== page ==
I know what it's like to be living in a city where terror lives and breathes, a place where terrorists do plenty to put civilians in harm's way.
More than ever this is the scene playing out in Paris, London, Brussels and other places in Europe following the Charlie Hebdo murders these last couple of weeks, with word of hacked websites, copycat crimes, police crackdowns and foiled terrorist plots.
But these are not unique times.
As an American who lived abroad in the late 1970s and 1980s, I was there, too. I know what it's like.
My first encounter with an act of terror came when I was about 11 or 12.
Sure, some of you might think it was a prank. But I sure don't.
The year was 1980 or 1981. I was in a play, I think, or maybe it was simply a fourth or fifth-grade night assembly, or concert.
Our performances were in a converted World War II assembly room, all above ground - not exactly a venue conducive to the thespian arts. Our stage directions frequently involved physically jumping off the stage, fanning into the crowd, and exiting the venue through one of three different exits.
In any event, my stage directions were to exit the building where our stage was and enter through the side door of the backstage outside. It was on the right, a big green door with a lock, up a small flight of concrete stairs.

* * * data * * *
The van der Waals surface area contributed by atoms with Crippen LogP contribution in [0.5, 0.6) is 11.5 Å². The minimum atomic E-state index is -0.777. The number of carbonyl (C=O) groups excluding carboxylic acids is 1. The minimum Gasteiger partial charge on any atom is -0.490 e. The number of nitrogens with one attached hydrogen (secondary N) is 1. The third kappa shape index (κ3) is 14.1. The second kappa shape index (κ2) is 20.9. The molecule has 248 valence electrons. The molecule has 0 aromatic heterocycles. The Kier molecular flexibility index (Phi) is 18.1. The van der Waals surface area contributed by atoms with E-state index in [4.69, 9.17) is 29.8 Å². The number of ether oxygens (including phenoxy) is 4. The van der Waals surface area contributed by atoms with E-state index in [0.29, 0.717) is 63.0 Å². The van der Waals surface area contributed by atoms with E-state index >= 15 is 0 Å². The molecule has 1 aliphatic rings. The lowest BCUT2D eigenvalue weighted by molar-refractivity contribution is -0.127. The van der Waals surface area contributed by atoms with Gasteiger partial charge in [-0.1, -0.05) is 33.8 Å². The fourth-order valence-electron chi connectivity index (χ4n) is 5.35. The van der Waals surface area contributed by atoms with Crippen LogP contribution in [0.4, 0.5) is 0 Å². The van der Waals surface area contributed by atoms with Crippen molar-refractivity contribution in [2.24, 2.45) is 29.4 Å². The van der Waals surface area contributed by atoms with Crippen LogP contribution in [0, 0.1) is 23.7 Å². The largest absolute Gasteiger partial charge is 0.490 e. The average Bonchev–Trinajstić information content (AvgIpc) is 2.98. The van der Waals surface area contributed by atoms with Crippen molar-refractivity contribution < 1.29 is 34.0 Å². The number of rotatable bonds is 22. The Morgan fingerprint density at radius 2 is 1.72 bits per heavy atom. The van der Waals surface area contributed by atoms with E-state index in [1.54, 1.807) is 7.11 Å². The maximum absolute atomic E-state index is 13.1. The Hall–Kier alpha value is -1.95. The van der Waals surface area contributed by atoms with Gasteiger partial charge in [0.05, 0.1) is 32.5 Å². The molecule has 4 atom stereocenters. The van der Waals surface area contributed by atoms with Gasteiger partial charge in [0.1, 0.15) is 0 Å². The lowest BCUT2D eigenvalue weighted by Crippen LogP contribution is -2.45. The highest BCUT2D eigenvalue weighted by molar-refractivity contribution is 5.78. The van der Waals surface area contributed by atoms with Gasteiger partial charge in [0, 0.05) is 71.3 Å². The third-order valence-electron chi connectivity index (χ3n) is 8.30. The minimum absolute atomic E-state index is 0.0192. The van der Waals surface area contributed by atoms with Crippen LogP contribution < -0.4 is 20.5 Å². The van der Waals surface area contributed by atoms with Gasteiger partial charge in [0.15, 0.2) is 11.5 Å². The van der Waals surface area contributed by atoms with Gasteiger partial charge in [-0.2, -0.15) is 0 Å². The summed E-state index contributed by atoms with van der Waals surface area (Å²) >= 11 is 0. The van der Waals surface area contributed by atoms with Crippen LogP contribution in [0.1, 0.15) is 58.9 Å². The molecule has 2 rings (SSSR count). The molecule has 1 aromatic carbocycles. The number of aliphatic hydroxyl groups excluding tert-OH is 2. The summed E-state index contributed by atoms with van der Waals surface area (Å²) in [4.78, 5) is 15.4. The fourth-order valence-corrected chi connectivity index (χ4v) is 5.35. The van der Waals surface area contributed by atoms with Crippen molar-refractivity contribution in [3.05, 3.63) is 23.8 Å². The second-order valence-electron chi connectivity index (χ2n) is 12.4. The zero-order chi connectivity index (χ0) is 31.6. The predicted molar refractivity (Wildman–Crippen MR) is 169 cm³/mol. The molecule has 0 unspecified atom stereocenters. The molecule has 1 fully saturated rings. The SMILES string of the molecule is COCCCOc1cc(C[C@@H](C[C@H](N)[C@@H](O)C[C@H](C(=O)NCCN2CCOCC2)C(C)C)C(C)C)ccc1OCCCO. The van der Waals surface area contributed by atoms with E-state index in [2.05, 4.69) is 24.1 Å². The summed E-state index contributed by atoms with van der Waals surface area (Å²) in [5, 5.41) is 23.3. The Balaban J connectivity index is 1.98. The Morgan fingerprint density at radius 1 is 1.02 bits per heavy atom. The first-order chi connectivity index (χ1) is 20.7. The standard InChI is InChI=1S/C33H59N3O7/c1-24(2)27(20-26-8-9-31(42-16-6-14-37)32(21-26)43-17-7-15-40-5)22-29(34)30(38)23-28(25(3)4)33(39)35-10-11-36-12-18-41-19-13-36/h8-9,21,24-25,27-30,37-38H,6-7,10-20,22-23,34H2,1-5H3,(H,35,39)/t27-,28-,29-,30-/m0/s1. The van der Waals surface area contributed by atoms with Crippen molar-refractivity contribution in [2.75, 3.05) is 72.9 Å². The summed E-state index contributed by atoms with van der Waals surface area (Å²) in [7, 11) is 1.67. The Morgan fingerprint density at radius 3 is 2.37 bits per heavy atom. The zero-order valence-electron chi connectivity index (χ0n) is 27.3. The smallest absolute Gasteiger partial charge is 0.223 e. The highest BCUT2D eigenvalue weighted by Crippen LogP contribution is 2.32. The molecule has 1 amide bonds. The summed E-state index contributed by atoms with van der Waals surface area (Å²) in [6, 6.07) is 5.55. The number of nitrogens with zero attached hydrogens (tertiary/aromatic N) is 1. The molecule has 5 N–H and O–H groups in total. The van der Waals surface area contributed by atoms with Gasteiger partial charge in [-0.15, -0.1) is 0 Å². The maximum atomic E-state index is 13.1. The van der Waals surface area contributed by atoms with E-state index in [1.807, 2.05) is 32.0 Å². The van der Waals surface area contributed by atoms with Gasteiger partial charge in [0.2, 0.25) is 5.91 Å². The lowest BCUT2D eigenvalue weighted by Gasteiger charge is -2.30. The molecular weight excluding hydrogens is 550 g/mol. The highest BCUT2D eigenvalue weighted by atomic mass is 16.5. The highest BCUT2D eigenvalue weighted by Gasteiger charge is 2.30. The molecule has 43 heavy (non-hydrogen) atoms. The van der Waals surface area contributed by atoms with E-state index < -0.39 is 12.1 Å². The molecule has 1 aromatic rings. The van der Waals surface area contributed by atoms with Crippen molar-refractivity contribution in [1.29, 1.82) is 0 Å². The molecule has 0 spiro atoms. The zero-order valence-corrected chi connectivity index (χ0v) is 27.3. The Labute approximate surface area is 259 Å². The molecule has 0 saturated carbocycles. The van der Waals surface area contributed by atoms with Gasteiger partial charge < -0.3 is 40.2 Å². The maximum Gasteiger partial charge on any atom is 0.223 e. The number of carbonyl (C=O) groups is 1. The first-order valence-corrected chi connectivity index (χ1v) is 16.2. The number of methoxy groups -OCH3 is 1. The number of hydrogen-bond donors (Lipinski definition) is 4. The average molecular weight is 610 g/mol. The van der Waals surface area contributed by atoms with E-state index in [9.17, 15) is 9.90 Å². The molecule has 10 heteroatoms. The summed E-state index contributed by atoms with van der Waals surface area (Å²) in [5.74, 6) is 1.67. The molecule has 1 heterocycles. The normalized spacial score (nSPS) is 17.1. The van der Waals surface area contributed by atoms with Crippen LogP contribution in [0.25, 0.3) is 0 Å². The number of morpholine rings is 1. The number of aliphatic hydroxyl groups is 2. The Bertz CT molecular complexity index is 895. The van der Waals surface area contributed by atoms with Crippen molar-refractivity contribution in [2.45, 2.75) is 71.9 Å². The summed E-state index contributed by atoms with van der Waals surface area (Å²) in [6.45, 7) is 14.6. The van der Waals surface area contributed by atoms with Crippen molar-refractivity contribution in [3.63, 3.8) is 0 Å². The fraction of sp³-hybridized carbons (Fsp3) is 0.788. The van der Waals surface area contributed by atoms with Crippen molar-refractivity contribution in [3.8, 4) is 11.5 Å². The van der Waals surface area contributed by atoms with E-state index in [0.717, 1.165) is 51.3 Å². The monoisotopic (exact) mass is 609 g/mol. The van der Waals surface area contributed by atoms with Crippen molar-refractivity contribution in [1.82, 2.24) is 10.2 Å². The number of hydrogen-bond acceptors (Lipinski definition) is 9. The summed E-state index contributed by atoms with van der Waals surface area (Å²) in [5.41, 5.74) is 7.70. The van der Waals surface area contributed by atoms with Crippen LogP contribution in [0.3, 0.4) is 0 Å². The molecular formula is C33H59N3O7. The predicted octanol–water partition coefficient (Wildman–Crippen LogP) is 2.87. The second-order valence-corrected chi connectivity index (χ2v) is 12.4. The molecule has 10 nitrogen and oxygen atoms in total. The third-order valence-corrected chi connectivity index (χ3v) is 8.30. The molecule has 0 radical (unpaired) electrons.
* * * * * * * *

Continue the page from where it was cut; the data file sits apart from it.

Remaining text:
As I and a handful of students followed whatever instructions we had that evening, I was the last kid to get to the stage door to enter backstage on the right side. On the ground, I saw what looked like a small stick of dynamite with a lit fuse.
I had no idea what to do, with only seconds to do it. What my racing brain guided my body to do was to pull the stage door shut. But the door didn't shut in time, leaving an enormous bang that could be heart throughout the auditorium.
Only a few years later, terrorists would bomb the school I was in, the American School of Paris.
The bomb was placed there by an anarchist group called Direct Action, at a time when the school was thankfully closed to students. It exploded a few rooms down from where my sister attended classes.
When Paris is like the way it is now, on heightened alert after the slaughter at Charlie Hebdo, I think back a lot to those sometime tense times I spent there.
I think back to what if that had been a stick of dynamite? Would I have been killed? Crippled? Did I do the right thing? Should I have tried to kick it away from the door? What if it had exploded on my foot?
You also cannot convince me that particular incident, as harmless as it would end up being, wasn't an act of terrorism. The very large firecracker, or whatever it was, was meant to make a huge bang and meant to terrorize either the kids, the parents, or both. And I know it worked on terrorizing at least one kid.
At that age I always sensed a tension in the air, too, that our island of Americanism wasn't always an island of safety.
After the bombing, ASP put a security fence outside the entire school grounds and hired 24/7 security to protect the premises. Before, you could walk to the school and enter it through several places - no more. Those doors were now shut.